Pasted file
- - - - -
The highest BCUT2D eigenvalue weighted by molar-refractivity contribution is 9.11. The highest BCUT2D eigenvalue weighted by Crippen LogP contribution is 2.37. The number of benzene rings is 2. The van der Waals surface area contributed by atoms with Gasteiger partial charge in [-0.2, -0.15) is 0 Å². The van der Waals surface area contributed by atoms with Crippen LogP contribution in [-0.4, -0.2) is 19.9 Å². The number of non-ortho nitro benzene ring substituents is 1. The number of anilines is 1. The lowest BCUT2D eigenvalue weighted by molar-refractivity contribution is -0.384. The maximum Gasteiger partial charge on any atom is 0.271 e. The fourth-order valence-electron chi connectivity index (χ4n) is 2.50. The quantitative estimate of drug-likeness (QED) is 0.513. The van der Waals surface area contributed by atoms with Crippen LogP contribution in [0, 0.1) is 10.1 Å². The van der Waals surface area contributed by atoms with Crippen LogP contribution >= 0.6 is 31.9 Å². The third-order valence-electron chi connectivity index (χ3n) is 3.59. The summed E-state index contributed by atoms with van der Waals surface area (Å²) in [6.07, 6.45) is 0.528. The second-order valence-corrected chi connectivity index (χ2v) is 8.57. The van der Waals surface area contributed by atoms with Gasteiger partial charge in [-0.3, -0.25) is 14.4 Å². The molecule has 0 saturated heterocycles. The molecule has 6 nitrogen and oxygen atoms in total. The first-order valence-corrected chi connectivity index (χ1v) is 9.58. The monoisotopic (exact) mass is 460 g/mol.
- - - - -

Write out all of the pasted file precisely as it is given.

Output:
The highest BCUT2D eigenvalue weighted by molar-refractivity contribution is 9.11. The highest BCUT2D eigenvalue weighted by Crippen LogP contribution is 2.37. The number of benzene rings is 2. The van der Waals surface area contributed by atoms with Gasteiger partial charge in [-0.2, -0.15) is 0 Å². The van der Waals surface area contributed by atoms with Crippen LogP contribution in [-0.4, -0.2) is 19.9 Å². The number of non-ortho nitro benzene ring substituents is 1. The number of anilines is 1. The lowest BCUT2D eigenvalue weighted by molar-refractivity contribution is -0.384. The maximum Gasteiger partial charge on any atom is 0.271 e. The fourth-order valence-electron chi connectivity index (χ4n) is 2.50. The quantitative estimate of drug-likeness (QED) is 0.513. The van der Waals surface area contributed by atoms with Crippen LogP contribution in [0, 0.1) is 10.1 Å². The van der Waals surface area contributed by atoms with Crippen LogP contribution >= 0.6 is 31.9 Å². The third-order valence-electron chi connectivity index (χ3n) is 3.59. The summed E-state index contributed by atoms with van der Waals surface area (Å²) in [6.07, 6.45) is 0.528. The second-order valence-corrected chi connectivity index (χ2v) is 8.57. The van der Waals surface area contributed by atoms with Gasteiger partial charge in [-0.3, -0.25) is 14.4 Å². The molecule has 0 saturated heterocycles. The molecule has 6 nitrogen and oxygen atoms in total. The first-order valence-corrected chi connectivity index (χ1v) is 9.58. The monoisotopic (exact) mass is 460 g/mol.